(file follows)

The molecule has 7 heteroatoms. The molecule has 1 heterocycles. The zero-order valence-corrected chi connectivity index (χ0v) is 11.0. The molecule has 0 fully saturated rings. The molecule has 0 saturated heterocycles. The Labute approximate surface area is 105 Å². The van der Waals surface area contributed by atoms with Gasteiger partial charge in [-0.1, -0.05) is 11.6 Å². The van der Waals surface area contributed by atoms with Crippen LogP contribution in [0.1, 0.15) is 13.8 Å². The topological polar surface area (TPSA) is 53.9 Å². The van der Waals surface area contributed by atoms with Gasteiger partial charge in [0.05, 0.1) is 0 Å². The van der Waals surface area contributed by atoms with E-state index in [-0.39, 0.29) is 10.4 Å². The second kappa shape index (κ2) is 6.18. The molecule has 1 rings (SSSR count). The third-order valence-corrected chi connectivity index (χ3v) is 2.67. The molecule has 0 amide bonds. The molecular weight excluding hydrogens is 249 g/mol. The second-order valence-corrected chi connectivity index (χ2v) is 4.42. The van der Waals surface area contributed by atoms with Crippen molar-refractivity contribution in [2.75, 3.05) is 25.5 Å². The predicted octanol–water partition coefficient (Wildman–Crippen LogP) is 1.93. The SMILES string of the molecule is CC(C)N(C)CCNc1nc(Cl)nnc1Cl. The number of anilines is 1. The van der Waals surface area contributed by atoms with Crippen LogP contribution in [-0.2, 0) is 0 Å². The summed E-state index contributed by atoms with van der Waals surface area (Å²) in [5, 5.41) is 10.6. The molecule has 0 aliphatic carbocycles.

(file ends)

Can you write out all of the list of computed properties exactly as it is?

The molecule has 7 heteroatoms. The molecule has 1 heterocycles. The zero-order valence-corrected chi connectivity index (χ0v) is 11.0. The molecule has 0 fully saturated rings. The molecule has 0 saturated heterocycles. The Labute approximate surface area is 105 Å². The van der Waals surface area contributed by atoms with Gasteiger partial charge in [-0.1, -0.05) is 11.6 Å². The van der Waals surface area contributed by atoms with Crippen LogP contribution in [0.1, 0.15) is 13.8 Å². The topological polar surface area (TPSA) is 53.9 Å². The van der Waals surface area contributed by atoms with Gasteiger partial charge in [0.05, 0.1) is 0 Å². The van der Waals surface area contributed by atoms with E-state index in [-0.39, 0.29) is 10.4 Å². The second kappa shape index (κ2) is 6.18. The molecule has 1 rings (SSSR count). The third-order valence-corrected chi connectivity index (χ3v) is 2.67. The molecule has 0 amide bonds. The molecular weight excluding hydrogens is 249 g/mol. The second-order valence-corrected chi connectivity index (χ2v) is 4.42. The van der Waals surface area contributed by atoms with Crippen molar-refractivity contribution in [2.75, 3.05) is 25.5 Å². The predicted octanol–water partition coefficient (Wildman–Crippen LogP) is 1.93. The SMILES string of the molecule is CC(C)N(C)CCNc1nc(Cl)nnc1Cl. The number of anilines is 1. The van der Waals surface area contributed by atoms with Crippen LogP contribution in [-0.2, 0) is 0 Å². The summed E-state index contributed by atoms with van der Waals surface area (Å²) in [5, 5.41) is 10.6. The molecule has 0 aliphatic carbocycles.